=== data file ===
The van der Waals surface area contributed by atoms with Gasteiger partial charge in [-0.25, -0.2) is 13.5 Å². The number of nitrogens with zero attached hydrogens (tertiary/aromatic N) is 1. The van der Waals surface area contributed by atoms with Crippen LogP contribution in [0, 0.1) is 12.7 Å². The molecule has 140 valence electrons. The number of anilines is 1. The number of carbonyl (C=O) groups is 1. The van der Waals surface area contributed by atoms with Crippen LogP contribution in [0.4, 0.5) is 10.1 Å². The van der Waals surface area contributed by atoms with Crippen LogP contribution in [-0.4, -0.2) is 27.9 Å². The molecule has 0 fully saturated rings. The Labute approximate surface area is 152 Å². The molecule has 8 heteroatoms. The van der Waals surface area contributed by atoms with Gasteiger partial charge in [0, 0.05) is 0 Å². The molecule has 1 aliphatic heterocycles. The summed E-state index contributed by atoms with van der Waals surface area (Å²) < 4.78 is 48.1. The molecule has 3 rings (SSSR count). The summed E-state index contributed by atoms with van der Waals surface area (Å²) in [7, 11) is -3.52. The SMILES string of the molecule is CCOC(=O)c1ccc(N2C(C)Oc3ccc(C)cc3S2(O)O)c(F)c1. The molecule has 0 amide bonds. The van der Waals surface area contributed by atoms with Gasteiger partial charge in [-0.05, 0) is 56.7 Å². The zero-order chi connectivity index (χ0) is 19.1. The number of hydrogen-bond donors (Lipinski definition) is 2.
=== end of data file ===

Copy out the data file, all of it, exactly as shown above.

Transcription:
The van der Waals surface area contributed by atoms with Gasteiger partial charge in [-0.25, -0.2) is 13.5 Å². The number of nitrogens with zero attached hydrogens (tertiary/aromatic N) is 1. The van der Waals surface area contributed by atoms with Crippen LogP contribution in [0, 0.1) is 12.7 Å². The molecule has 140 valence electrons. The number of anilines is 1. The number of carbonyl (C=O) groups is 1. The van der Waals surface area contributed by atoms with Crippen LogP contribution in [0.4, 0.5) is 10.1 Å². The van der Waals surface area contributed by atoms with Crippen LogP contribution in [-0.4, -0.2) is 27.9 Å². The molecule has 0 fully saturated rings. The Labute approximate surface area is 152 Å². The molecule has 8 heteroatoms. The van der Waals surface area contributed by atoms with Gasteiger partial charge in [0, 0.05) is 0 Å². The molecule has 1 aliphatic heterocycles. The summed E-state index contributed by atoms with van der Waals surface area (Å²) < 4.78 is 48.1. The molecule has 3 rings (SSSR count). The summed E-state index contributed by atoms with van der Waals surface area (Å²) in [7, 11) is -3.52. The SMILES string of the molecule is CCOC(=O)c1ccc(N2C(C)Oc3ccc(C)cc3S2(O)O)c(F)c1. The molecule has 0 amide bonds. The van der Waals surface area contributed by atoms with Gasteiger partial charge in [-0.05, 0) is 56.7 Å². The zero-order chi connectivity index (χ0) is 19.1. The number of hydrogen-bond donors (Lipinski definition) is 2.